A Mad Mad World

By Dr Joe | March 9th, 2012 at 12:25 pm

As children we look to our parents for protection. As we grow we are gradually able to do more things for ourselves and make our own decisions. Some will be good ones and others we may regret or learn from.

The fundamental point is, that adults have the responsibility for running their own lives. It seems though that this is not always the case. There has been a disturbing rise in the health and safety industry where no risk is too small to be regulated. It can be difficult to argue about health and safety because it is seen as a motherhood issue. However the march of “health and safety” has become almost cult like in its aversion to criticism and its self-righteous zeal.

Like anything taken to extremes, unexpected consequences arise.

A story from the UK caught my eye this week, both illustrating the effects of officialdom gone mad. A report in the Daily Mail describes how a man was left to drown in a lake three feet deep because of health and safety regulations. The report tells that on the instructions of a superior, two men who were fully capable of entering the lake and rescuing the man were prevented from doing so as they were trained to “level one”.

One of these officers, despite lack of training, was capable of swimming in strong currents and wanted to enter the water. He was told he could not!  Only “level two” officers were trained to go into water chest high. Nothing could be done till a “specialist “ team arrived. By the time they did the man, an epileptic, was dead.

This was a health and safety issue. The order to the two men not to enter three feet deep water to rescue a man face down who had suffered a seizure was done in the cause of health and safety. Is this the ultimate failure of nanny state regulations to do what they are intended to?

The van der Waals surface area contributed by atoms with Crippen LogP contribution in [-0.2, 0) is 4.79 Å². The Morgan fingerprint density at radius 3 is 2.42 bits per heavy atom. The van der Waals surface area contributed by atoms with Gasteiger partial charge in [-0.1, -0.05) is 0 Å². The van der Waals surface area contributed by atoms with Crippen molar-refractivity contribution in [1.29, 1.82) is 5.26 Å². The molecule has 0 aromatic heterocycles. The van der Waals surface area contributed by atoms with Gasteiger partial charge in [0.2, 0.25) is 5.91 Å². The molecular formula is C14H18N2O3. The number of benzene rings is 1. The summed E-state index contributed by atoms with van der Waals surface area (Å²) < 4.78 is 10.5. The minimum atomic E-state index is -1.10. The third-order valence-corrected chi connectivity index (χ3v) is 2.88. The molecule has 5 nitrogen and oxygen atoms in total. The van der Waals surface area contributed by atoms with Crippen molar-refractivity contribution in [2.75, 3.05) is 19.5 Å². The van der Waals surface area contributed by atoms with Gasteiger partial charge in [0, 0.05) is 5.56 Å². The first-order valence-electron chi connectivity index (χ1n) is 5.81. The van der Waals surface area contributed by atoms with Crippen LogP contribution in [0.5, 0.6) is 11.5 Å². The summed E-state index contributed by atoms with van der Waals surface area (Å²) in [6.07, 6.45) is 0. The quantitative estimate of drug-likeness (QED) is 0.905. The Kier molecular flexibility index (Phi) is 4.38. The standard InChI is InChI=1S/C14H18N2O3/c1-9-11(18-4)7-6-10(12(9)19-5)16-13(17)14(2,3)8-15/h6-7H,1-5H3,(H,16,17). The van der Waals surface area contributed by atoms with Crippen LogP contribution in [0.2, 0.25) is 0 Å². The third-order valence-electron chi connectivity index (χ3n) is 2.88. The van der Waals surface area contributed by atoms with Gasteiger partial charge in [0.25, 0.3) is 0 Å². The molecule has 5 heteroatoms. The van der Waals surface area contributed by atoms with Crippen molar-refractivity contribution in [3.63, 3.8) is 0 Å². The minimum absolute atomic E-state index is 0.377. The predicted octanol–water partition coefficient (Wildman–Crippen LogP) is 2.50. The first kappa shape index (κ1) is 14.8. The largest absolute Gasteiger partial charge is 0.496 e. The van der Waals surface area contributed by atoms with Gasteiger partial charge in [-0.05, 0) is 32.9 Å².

As Stephen Glover opined in the Daily Mail “ The State, in other words, fulfils the role of busy body nanny and protector. It infantilises us while so indoctrinating its employees with health and safety fears that they are liable to lose hold of their common sense. Imagine if we had been like this in the Blitz!”

“We are the unfortunate children of a hectoring, essentially well-meaning yet ham-fisted nanny who continues, in spite of all the evidence to the contrary, to insist she knows best.”

I couldn’t have put it better.

Regular readers will recall last week I wrote about problems that may be real but were not diseases, but how the medical model increasingly labeled all human issues as a disease. Another story from the UK further underlines that.

Brendan O’Neill writes in the UK Daily Telegraph about the labeling of children with” Gender Identity Disorder”. These are boys who may like Barbie dolls rather than GI Joes or girls who like to play in the dirt. Apparently 165 children have been diagnosed as having a disorder because they like to explore. Pearson describes wanting to be ET whilst he was a child which could have led to him being diagnosed with “extra terrestrial identity disorder”. As he correctly says, “ The elevation of childhood confusion and immature desires into a mental disorder reveals far more about adult society than it does our kids.

These two stories are quite different yet are both symbolic of the intrusion of governments and experts into our lives. When a person is lying near a downed power line it makes sense to wait for those skilled in managing such a situation. The same does not apply to three feet deep ponds.

The more that regulation seeks to second-guess every circumstance in advance, the more we will have cases like the one above. Equally the narrower our definition of childhood (and humanity) becomes, the easier it is to label people as having a disorder just because they are different to us.

 

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